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dc.contributor.authorKnottenbelt, Derek Charlesen
dc.date.accessioned2018-05-22T12:43:41Z
dc.date.available2018-05-22T12:43:41Z
dc.date.issued1990en
dc.identifier.urihttp://hdl.handle.net/1842/30366
dc.description.abstracten
dc.description.abstractTwo hundred and four cases of pre-parturient cervico-vaginal prolapse (CVP) were examined in general practice over three years. An overal incidence of 1.34% was found with some annual variation within flocks which was most evi¬ dent in upland or hill flocks. There was no true breed disposition but the Kerry, Llyn, Suffolk and Texel breeds (and their crosses) were slightly overrepresented. Affected ewes were of all ages and body conditions. Exercise, weather and to¬ pography did not affect the incidence or the severity.en
dc.description.abstractMost cases (80%) occurred in the last 7 days of gestation and overall ewe mortality was found to be 24% of affected ewes. The progeny of ewes affected by CVP showed a high incidence of CVP (19%).en
dc.description.abstractWhile affected ewes carried significantly more lambs than control ewes (2.4 lambs/ewe respectively) the number of lambs carried did not affect the severity. Ewes affected by the more severe forms of CVP carried heavier lambs than either the control ewes or the ewes affected by the milder forms of CVP. Lamb survival was worse amongst the more severely affected ewes.en
dc.description.abstractTenesmus and rectal prolapse were often encountered. The relief of tenesmus was an important part of effective therapy. Post-mortem examina¬ tion showed no ewe to have a ruptured bladder but vaginal rupture, which carried a poor prognosis for both ewes and lambs, was a complication of CVP in 13 cases.en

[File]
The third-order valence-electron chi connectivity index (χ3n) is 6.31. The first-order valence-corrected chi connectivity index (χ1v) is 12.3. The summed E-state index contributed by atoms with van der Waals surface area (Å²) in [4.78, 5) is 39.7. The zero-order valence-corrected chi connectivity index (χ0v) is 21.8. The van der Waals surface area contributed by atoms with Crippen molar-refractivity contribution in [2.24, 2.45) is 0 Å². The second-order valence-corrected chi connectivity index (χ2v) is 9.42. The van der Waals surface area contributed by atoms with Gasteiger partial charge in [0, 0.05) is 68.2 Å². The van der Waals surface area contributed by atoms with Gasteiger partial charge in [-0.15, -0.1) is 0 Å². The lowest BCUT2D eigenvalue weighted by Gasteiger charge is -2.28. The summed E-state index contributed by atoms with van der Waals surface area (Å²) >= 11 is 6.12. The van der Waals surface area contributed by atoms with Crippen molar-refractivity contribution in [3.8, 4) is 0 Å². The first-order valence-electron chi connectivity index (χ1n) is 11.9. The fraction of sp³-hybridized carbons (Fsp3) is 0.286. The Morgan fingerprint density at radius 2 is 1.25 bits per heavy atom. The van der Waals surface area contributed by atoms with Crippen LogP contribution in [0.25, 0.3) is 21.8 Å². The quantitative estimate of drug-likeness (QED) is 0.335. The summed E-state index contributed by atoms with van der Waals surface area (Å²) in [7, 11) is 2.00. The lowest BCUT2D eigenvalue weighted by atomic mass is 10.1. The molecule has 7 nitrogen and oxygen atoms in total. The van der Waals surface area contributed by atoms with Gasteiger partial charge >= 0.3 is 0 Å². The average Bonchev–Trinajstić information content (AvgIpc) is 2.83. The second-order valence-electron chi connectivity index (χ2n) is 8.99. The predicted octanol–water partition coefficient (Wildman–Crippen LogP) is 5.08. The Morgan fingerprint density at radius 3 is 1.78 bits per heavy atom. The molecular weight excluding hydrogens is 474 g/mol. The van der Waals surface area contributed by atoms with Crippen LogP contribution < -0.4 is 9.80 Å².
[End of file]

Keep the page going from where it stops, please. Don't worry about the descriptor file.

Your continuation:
dc.description.abstractEleven treatment methods were compared and none was found to give better lamb or ewe survival than the others except elective caesarian section which improved ewe survival at the expense of lamb survival. Delayed caesarian section resulted in an improved lamb survival but a reduced ewe survival. Ewes subjected to elective caesarian section showed a reduced conception rate at the next breeding season.en
dc.description.abstractInadequate cervical dilation ( ringwombi) was more common in affected ewes than in controls (17% and 0% respectively) but there was no increase in the proportion of ewes which suffered from post-parturient uterine prolapse. Post¬ partum recurrence of CVP occurred in 2% of cases.en
dc.description.abstractAffected ewes showed a neutrophilia with left-shift and an elevated hydroxybutyrate concentration when compared to control ewes. Serum calcium and inorganic pnosphate were reduced in proportion to the severity of CVP. Blood urea was frequently elevated and 80% of ewes with urea concentrations above 20 mmol/1 died.en
dc.description.abstractPlasma progesterone levels were higher than in control animals but oestro¬ gen concentrations were lower. The possibility of an hormonal aetiology related to fecundity, environment, management and anatomy is not discounted.en
dc.publisherThe University of Edinburghen
dc.relation.isreferencedbyAlready catalogueden
dc.subjectAnnexe Thesis Digitisation Project 2018 Block 19en
dc.titleCervico-vaginal prolapse in the preparturient ewe: an epidemiological and clinical studyen
dc.typeThesis or Dissertationen
dc.type.qualificationlevelDoctoralen
dc.type.qualificationnameDVM&S Doctor of Veterinary Medicine and Surgeryen


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